LONDON - Korea's cultural and artistic
heart beats in the British capital. And the
heartbeat is getting stronger.
London's Korean community now estimated at over
20,000 and with growing numbers of young South
Koreans studying at the capital's world-class
universities and colleges, evidence of a vibrant
cultural interchange is not hard to find.
Take music. Korean rapper Psy has just
cracked the British market with his global dance
hit Gangnam Style. It currently
stands at No 1 in the UK
Singles Chart, a first for a South Korean
performer in Britain. And it's not only K-Pop.
British appreciation of Korean art, culture,
fashion, film, food and history has never been
higher. Here's why.
In just over a decade,
the global impact of a strong South Korean economy
(currently ranked 13th in the world, growing at 3%
each year and with the potential to leapfrog
Japan), mass possession by Britons of Korean
electronic products and a full-on drive by
successive South Korean governments to promote
Korea's culture both in Britain and
internationally are all now bearing real fruit.
It's a remarkable example of how a nation can
successfully project 'soft power' in the modern
The Korean diaspora in Britain
remains small in comparison with those established
in the United States and Australia but it is now
growing. Until about 2000 Korea was a relatively
small blip on the British cultural radar screen as
compared with, say, the artistic offerings of
China and Japan. No longer.
the Korean Cultural Center UK (KCCUK) - funded by
the South Korean Ministry of Culture to boost
cultural and educational links between both
countries - many young Britons who encounter
Korean culture via social media profess themselves
hooked. The Center - based off London's Trafalgar
Square - predicts a record 40,000 visitors by end
2012, all attracted by a dizzying array of themed
programmes, cutting edge art exhibitions, K-Pop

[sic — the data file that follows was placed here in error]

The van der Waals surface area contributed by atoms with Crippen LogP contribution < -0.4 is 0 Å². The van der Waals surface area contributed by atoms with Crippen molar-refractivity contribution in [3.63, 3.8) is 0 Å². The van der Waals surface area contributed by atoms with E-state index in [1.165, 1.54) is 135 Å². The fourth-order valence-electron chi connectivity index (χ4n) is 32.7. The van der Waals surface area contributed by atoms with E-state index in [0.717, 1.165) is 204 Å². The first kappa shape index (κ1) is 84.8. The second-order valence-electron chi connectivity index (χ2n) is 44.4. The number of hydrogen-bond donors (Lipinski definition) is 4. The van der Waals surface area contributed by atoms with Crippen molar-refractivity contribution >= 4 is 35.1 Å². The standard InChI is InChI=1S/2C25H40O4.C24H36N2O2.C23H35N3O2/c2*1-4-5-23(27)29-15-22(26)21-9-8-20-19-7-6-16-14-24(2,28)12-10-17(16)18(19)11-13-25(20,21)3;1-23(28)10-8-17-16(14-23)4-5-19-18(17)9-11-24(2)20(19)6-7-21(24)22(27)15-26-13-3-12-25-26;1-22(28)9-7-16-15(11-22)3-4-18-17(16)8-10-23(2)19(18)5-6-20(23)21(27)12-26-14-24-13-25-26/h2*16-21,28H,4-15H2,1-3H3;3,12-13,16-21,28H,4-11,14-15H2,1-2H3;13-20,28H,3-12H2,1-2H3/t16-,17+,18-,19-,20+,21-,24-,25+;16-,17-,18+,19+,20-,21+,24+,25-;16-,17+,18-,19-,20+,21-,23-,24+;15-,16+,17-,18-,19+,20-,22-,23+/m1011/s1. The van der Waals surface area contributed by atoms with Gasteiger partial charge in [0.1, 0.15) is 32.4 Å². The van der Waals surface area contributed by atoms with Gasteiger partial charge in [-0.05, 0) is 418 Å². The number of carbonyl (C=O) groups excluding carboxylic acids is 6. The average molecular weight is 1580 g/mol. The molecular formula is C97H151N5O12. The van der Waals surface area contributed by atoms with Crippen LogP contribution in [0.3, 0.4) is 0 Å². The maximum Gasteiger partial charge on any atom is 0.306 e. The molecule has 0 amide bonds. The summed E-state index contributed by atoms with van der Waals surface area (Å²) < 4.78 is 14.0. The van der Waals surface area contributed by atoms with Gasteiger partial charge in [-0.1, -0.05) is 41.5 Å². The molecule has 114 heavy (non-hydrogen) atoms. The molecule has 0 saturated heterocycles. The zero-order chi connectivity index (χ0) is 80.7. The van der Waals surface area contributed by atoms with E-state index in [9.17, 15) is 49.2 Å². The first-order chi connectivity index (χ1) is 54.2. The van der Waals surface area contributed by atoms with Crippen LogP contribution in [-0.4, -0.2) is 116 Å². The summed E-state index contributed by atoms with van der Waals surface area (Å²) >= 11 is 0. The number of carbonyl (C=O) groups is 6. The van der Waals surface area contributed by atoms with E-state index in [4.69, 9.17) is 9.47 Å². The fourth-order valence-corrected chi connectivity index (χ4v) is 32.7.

music events, social media postings, lectures,
language classes, food, and the work of
contemporary South Korean fashion designers and
new wave film directors.
From June to
September this year the center ran a highly
popular 100-day arts festival - "All Eyes on
Korea" - jointly with London's South Bank Center.
Elsewhere, South Korean culture has recently been
showcased at London's Royal College of Art (RCA),
British Film Institute (BFI), Institute of
Contemporary Arts (ICA), Thames Festival and at
the National Museum of Scotland (Edinburgh).
The profile of Korean art has also risen
dramatically in Britain in recent years.
At a major symposium of Korean Art held on
September 29 at London's world famous British
Museum - sponsored by the Academy of Korean
Studies, British Museum and SOAS (School of
Oriental and African Studies, University of
London) - academics and museum professionals from
South Korea, the UK, Europe and the United States
all pointed to a steady rise in interest in
Korea's 5,000 year artistic heritage amongst
museum-goers in Britain.
exchange with Britain is a century-old story.
Exhibitions of Korean art were first seen in
Britain in 1910 at the Japan-Britain Exhibition
(White City) just as Korea began to endure the
nightmare of Japanese colonial rule (1910-1945).
Further exhibitions travelled to London's Victoria
and Albert Museum (V&A) in 1914, 1936, 1951,
1961 and 1975. The British Museum's landmark
'Treasures from Korea' exhibition in 1984 was
followed by a new Gompertz gallery at the
Fitzwilliam Museum in Cambridge (1990) and a
Samsung gallery of Korean Art at the Victoria and
Albert Museum (V&A) in 1992.
British Museum's Samsung-sponsored 'Art of Korea'
exhibition (1997), its flagship Korea Foundation
Gallery (opened 2000) - with its smart centerpiece
reconstruction of a Chosun Dynasty sarangbang
(upper class scholar's study) - all raised
awareness of Korean culture in London still
further. With a popular East Asian and Korean
ceramics gallery also opened at the V&A in
2010 - rated as the most popular attraction by
50-60% of visitors - and 'The Korean Eye'
exhibition attracting culture vultures to London's
uber-trendy Saatchi Gallery this year, South Korea
has entered the mainstream of the British arts
It is now an exciting time
for Korean culture in the UK. The Korean/British
cultural and artistic exchange has become "richer
and livelier" of late according to Beth McKillop,
Deputy Director at the V&A and keynote speaker
at the recent British Museum event. Her colleague
Jan Stuart, Keeper (Head) of the Department of
Asia at the British Museum also promises that
London museums and universities are now firing on
all cylinders to promote Korean culture: "We will
really keep Korea alive in London", she says.
In London the British/Korean cultural
embrace, from K-pop to high arts, grows ever
Ronan Thomas is a
British correspondent. He was based in Seoul in